The stylish and extravagant world of the “Bright Young Things” of 1920s and ’30s London, seen through the eye of renowned British photographer Cecil Beaton
In 1920s and ‘30s Britain, Cecil Beaton used his camera and his larger-than-life personality to mingle with that flamboyant and rebellious group of artists, writers, socialites and partygoers who became known as the “Bright Young Things.” Famously fictionalized by the likes of Evelyn Waugh (in Vile Bodies), Anthony Powell and Henry Green, these men and women cut a dramatic swathe through the epoch and embodied its roaring spirit.
In a series of themed chapters, covering Beaton’s first self-portraits and earliest sitters to his time at Cambridge and as principle society photographer for Vogue and Vanity Fair, over 50 leading figures who sat for Beaton are profiled and the dazzling parties, pageants and balls of the period are brought to life. Among this glittering cast are Beaton’s socialite sisters Baba and Nancy Beaton, Stephen Tennant, Siegfried Sassoon, Evelyn Waugh and Daphne du Maurier. Beaton’s photographs are complemented by a wide range of letters, drawings, book jackets and ephemera, and contextualised by artworks created by those in his circle, including Christopher Wood, Rex Whistler and Henry Lamb.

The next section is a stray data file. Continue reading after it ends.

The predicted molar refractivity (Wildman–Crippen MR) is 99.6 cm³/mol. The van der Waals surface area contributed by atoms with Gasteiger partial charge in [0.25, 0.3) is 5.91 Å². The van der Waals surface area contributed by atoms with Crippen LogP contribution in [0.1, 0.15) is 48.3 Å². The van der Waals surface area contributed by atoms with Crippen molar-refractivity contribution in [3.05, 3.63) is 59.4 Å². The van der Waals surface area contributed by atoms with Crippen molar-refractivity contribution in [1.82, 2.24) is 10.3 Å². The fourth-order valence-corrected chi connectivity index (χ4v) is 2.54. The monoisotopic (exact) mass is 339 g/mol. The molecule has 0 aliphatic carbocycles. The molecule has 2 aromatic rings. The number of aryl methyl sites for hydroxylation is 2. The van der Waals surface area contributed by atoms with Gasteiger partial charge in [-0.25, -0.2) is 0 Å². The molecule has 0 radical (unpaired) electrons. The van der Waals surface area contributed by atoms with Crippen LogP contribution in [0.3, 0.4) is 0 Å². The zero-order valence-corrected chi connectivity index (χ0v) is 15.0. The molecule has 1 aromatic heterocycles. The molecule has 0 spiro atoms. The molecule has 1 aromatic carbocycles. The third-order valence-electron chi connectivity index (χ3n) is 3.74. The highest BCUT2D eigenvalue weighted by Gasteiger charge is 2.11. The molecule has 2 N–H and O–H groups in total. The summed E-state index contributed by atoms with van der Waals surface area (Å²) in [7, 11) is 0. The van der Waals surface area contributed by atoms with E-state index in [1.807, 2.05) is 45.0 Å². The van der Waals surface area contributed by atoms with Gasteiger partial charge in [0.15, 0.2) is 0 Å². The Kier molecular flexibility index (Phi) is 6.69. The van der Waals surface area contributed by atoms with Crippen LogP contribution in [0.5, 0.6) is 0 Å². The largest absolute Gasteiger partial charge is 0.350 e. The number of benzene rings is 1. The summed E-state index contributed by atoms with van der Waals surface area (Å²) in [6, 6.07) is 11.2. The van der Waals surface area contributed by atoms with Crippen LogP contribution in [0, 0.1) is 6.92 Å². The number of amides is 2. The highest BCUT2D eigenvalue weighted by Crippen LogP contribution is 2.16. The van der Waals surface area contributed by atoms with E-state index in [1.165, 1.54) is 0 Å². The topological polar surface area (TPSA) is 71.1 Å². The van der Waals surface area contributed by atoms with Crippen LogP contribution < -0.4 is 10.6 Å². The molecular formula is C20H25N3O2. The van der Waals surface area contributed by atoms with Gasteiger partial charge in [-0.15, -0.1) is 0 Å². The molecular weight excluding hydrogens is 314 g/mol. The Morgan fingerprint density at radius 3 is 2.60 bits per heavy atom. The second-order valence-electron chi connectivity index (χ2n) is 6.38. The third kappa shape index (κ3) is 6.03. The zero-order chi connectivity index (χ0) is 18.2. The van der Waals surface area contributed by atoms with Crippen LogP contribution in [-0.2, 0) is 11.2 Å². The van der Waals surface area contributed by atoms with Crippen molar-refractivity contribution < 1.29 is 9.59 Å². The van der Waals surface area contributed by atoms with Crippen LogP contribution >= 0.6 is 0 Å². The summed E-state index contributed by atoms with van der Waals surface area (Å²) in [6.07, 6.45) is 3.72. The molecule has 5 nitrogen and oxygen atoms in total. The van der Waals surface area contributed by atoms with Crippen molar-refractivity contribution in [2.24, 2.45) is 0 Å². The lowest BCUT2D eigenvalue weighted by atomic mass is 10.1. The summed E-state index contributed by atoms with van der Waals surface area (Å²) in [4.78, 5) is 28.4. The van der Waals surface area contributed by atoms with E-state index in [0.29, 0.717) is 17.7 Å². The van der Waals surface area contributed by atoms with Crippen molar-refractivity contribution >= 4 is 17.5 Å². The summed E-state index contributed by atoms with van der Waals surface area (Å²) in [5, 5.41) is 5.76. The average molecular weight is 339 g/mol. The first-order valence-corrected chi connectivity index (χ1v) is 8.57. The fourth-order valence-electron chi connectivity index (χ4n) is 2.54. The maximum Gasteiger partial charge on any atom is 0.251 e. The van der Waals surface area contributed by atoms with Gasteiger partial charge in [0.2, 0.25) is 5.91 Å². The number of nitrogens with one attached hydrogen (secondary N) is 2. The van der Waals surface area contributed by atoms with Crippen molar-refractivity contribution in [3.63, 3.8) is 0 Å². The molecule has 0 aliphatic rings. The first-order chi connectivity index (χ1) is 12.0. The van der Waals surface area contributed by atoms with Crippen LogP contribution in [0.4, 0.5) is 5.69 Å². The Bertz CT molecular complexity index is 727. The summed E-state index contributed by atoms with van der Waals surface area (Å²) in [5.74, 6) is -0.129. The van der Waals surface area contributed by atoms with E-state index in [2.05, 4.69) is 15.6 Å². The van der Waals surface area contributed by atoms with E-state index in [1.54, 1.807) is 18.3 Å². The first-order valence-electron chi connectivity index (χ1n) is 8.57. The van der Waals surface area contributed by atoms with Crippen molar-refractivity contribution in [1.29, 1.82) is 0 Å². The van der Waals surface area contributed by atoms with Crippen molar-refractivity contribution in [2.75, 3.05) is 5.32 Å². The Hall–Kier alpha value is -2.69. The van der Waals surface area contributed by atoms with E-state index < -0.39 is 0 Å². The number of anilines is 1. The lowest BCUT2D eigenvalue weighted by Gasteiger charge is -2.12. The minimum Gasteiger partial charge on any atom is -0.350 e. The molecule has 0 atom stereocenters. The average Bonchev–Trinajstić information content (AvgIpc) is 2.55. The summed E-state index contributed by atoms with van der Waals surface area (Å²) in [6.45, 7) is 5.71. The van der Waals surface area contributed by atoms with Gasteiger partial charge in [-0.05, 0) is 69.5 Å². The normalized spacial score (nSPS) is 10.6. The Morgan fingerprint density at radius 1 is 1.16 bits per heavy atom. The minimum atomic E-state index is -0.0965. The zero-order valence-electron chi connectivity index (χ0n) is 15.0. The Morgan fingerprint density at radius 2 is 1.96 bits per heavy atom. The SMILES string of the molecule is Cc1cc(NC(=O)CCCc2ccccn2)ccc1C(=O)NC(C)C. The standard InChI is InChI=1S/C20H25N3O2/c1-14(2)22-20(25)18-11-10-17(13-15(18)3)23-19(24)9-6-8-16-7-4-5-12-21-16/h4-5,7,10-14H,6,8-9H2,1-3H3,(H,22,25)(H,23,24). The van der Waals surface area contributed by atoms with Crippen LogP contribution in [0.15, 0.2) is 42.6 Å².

Cecil Beaton (1904–80) is one of the most celebrated British portrait photographers of the 20th century and is renowned for his images of elegance, glamour and style. Beaton quickly developed a reputation for his striking and fantastic photographs, which culminated in his portraits of Queen Elizabeth in 1939. Also well known as a diarist, Beaton became a society fixture in his own right. His influence on portrait photography was profound and lives on today in the work of many contemporary photographers.